The best part about being involved in theatre as a student is that you are constantly being introduced to new material. Most professional stage performers consider themselves lucky to find a job where they can play the same scenes and song-and-dance routines to an audience eight times a week over and over and over again. As a student, I have the privilege of participating in many different shows throughout the year.
Normally I consider myself a musical theater guy, but this year I had the opportunity to take part in my first non-musical, Magruder High School’s production of Moliere’s Scapino. The play is a classic Commedia dell’arte piece, following the trickery and wiles of the mischievous servant Scapino as he cons immature lovers and swindles foolish old men a la Bugs Bunny. I played the role of Octave, the archetype Innamorati, desperately in love with his girlfriend, and even more in love with himself. The show was a fun, new experience for me. Moliere’s book (though hilarious) was difficult to learn, and even harder to communicate to an audience consisting mainly of high school students. Most of the story telling was done through over dramatic movement and physical comedy, true to the original Commedia dell’arte style of the play.
All year round I am a member of the Musical Theater Center’s performance ensemble Singular Sensations. We are a group of students aged 14-18 who perform Broadway song-and-dance numbers at venues ranging from senior homes and community festivals to the Kennedy Center and most recently an “Emerald Tour” of Ireland (think Glee!). This year my favorite numbers from our repertoire included songs from West Side Story, Les Miserables, and Next to Normal. I love how much new material we are exposed to and how quickly the group learns. It is normal that we will spend one rehearsal learning a number, and then not see it again until performance time.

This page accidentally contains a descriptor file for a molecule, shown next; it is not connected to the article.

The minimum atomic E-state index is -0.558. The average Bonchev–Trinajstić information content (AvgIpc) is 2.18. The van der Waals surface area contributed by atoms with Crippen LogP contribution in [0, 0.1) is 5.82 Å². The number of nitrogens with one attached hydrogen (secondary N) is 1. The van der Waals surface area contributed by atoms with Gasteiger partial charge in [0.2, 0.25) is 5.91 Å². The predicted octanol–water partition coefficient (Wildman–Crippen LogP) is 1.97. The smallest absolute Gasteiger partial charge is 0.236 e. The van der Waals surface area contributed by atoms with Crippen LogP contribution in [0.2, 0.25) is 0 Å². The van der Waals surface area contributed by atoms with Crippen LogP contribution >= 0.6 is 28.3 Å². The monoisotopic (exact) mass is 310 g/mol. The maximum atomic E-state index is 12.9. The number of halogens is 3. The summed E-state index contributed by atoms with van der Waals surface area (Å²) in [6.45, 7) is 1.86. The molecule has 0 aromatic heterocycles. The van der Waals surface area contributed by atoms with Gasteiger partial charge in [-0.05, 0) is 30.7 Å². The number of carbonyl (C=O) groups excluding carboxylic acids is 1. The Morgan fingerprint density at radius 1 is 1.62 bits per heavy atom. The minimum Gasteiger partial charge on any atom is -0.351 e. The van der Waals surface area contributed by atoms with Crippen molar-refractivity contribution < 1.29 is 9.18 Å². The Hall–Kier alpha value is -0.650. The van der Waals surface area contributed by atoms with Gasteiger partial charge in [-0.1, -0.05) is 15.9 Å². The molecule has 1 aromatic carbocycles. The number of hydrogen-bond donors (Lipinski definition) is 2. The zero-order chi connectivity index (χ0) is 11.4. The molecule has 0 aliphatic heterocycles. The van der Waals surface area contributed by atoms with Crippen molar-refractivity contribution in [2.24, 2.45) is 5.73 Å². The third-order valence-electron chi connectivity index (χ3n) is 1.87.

In April, my school’s musical was Annie. While not my favorite musical, one could easily argue that it is the show that got me into theater in the first place. I used to love watching the film with my younger sister, and in the 6th grade, Daddy Warbucks was the first principle role I ever played. At that time I was a soprano and shorter than the little girl who played Annie, but of course it was still a big deal for me! This time around I played a slightly bigger, baritone Daddy Warbucks. What I find most unique about the Magruder Drama Club is how students are involved in nearly every aspect of the production. Lights, sound, costumes, makeup, painting and construction of scenery are all handled by students. The pit orchestra is also entirely composed of incredibly talented kids. For this show, I decided to join the club’s “Business Crew”. I assisted in the management of ticket sales and helped to find show sponsors, once again a totally new experience for me.
I most recently appeared on stage in MTC’s production of Children of Eden. Meeting and performing for Stephen Schwartz last year in The Stephen Schwartz Project, I learned that Eden is Schwartz’s favorite work of his own. I was thrilled to hear this, as Eden has always been one of my favorite musicals for its beautiful score, themes, and overall flexibility as a show, meaning there are so many different ways it can be done. I have participated in three completely different productions of the show and this time I was truly honored to play the roles of Adam and Noah. Children of Eden is freely based on the first few books of Genesis, but most importantly it is a story of family and the passing of traits from generation to generation. This is why Adam is played by the same actor as Noah. Having previously played Abel and “Young Abel” (two different parts in the show) it was really cool for me to play Adam /Noah because I have now played a part from each “generation” in the show. To add even more to the familial themes of the Eden, this was the first time that I shared the stage with two of my younger sisters; ages 8 and 10 (and my third little sister, age 14, even helped out backstage). In the spirit of the show’s themes, I hope that I have passed my love for theater onto them.
This coming year I plan to continue participating in Singular Sensations and the Magruder Drama Club. I’ll also be singing tenor in my school’s Chamber Choir, managing four AP classes, taking advanced tap and voice lessons, practicing piano and writing about other young actors and their performances in the MD/DC area for MD Theatre Guide.